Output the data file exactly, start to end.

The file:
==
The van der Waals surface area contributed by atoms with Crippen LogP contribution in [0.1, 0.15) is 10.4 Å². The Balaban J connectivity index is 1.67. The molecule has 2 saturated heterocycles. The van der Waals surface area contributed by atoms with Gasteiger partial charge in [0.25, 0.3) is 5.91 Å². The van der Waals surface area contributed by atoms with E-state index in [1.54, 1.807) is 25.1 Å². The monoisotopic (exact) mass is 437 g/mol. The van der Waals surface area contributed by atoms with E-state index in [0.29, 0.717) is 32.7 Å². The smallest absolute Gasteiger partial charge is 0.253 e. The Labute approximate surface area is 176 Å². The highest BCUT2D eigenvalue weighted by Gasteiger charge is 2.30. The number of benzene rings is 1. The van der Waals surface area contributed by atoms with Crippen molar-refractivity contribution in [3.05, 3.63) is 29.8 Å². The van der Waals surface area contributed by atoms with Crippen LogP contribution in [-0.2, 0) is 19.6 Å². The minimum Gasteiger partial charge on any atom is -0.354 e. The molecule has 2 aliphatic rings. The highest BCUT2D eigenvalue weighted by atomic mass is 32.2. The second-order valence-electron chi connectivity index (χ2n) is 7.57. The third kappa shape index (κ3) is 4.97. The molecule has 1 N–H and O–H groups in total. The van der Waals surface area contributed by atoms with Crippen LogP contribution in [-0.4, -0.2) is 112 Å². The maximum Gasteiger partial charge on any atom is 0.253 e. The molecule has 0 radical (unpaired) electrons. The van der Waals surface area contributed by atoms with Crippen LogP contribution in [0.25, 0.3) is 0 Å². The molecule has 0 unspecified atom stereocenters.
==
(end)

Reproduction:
The van der Waals surface area contributed by atoms with Crippen LogP contribution in [0.1, 0.15) is 10.4 Å². The Balaban J connectivity index is 1.67. The molecule has 2 saturated heterocycles. The van der Waals surface area contributed by atoms with Gasteiger partial charge in [0.25, 0.3) is 5.91 Å². The van der Waals surface area contributed by atoms with E-state index in [1.54, 1.807) is 25.1 Å². The monoisotopic (exact) mass is 437 g/mol. The van der Waals surface area contributed by atoms with E-state index in [0.29, 0.717) is 32.7 Å². The smallest absolute Gasteiger partial charge is 0.253 e. The Labute approximate surface area is 176 Å². The highest BCUT2D eigenvalue weighted by Gasteiger charge is 2.30. The number of benzene rings is 1. The van der Waals surface area contributed by atoms with Crippen molar-refractivity contribution in [3.05, 3.63) is 29.8 Å². The van der Waals surface area contributed by atoms with Crippen LogP contribution in [-0.2, 0) is 19.6 Å². The minimum Gasteiger partial charge on any atom is -0.354 e. The molecule has 2 aliphatic rings. The highest BCUT2D eigenvalue weighted by atomic mass is 32.2. The second-order valence-electron chi connectivity index (χ2n) is 7.57. The third kappa shape index (κ3) is 4.97. The molecule has 1 N–H and O–H groups in total. The van der Waals surface area contributed by atoms with Crippen LogP contribution in [-0.4, -0.2) is 112 Å². The maximum Gasteiger partial charge on any atom is 0.253 e. The molecule has 0 radical (unpaired) electrons. The van der Waals surface area contributed by atoms with Crippen LogP contribution in [0.25, 0.3) is 0 Å². The molecule has 0 unspecified atom stereocenters.